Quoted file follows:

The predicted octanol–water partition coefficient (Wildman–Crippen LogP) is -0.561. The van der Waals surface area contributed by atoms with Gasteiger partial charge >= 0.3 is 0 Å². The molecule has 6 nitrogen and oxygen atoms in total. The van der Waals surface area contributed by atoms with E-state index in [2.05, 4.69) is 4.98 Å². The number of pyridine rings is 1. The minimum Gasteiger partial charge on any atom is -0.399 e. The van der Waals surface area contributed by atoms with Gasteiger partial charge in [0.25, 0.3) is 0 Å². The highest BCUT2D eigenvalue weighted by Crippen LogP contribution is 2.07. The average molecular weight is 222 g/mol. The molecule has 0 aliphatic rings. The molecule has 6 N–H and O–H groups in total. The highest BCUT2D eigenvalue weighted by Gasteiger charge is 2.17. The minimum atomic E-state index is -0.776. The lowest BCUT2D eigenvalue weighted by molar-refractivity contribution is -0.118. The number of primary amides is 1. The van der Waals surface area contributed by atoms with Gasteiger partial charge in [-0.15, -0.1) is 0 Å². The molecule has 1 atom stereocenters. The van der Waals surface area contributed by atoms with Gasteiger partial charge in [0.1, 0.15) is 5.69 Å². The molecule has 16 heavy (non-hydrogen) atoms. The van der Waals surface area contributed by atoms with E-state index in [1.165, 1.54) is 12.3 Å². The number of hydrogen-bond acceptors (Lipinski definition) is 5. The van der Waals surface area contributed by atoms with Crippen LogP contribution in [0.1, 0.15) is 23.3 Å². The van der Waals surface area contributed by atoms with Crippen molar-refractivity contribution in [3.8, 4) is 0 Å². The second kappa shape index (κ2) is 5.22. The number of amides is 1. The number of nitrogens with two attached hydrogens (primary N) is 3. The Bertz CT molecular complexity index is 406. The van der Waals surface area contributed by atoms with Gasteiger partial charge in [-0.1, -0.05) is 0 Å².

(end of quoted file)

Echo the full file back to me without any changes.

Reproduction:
The predicted octanol–water partition coefficient (Wildman–Crippen LogP) is -0.561. The van der Waals surface area contributed by atoms with Gasteiger partial charge >= 0.3 is 0 Å². The molecule has 6 nitrogen and oxygen atoms in total. The van der Waals surface area contributed by atoms with E-state index in [2.05, 4.69) is 4.98 Å². The number of pyridine rings is 1. The minimum Gasteiger partial charge on any atom is -0.399 e. The van der Waals surface area contributed by atoms with Gasteiger partial charge in [0.25, 0.3) is 0 Å². The highest BCUT2D eigenvalue weighted by Crippen LogP contribution is 2.07. The average molecular weight is 222 g/mol. The molecule has 0 aliphatic rings. The molecule has 6 N–H and O–H groups in total. The highest BCUT2D eigenvalue weighted by Gasteiger charge is 2.17. The minimum atomic E-state index is -0.776. The lowest BCUT2D eigenvalue weighted by molar-refractivity contribution is -0.118. The number of primary amides is 1. The van der Waals surface area contributed by atoms with Gasteiger partial charge in [-0.15, -0.1) is 0 Å². The molecule has 1 atom stereocenters. The van der Waals surface area contributed by atoms with Gasteiger partial charge in [0.1, 0.15) is 5.69 Å². The molecule has 16 heavy (non-hydrogen) atoms. The van der Waals surface area contributed by atoms with E-state index in [1.165, 1.54) is 12.3 Å². The number of hydrogen-bond acceptors (Lipinski definition) is 5. The van der Waals surface area contributed by atoms with Crippen LogP contribution in [0.1, 0.15) is 23.3 Å². The van der Waals surface area contributed by atoms with Crippen molar-refractivity contribution in [3.8, 4) is 0 Å². The second kappa shape index (κ2) is 5.22. The number of amides is 1. The number of nitrogens with two attached hydrogens (primary N) is 3. The Bertz CT molecular complexity index is 406. The van der Waals surface area contributed by atoms with Gasteiger partial charge in [-0.1, -0.05) is 0 Å².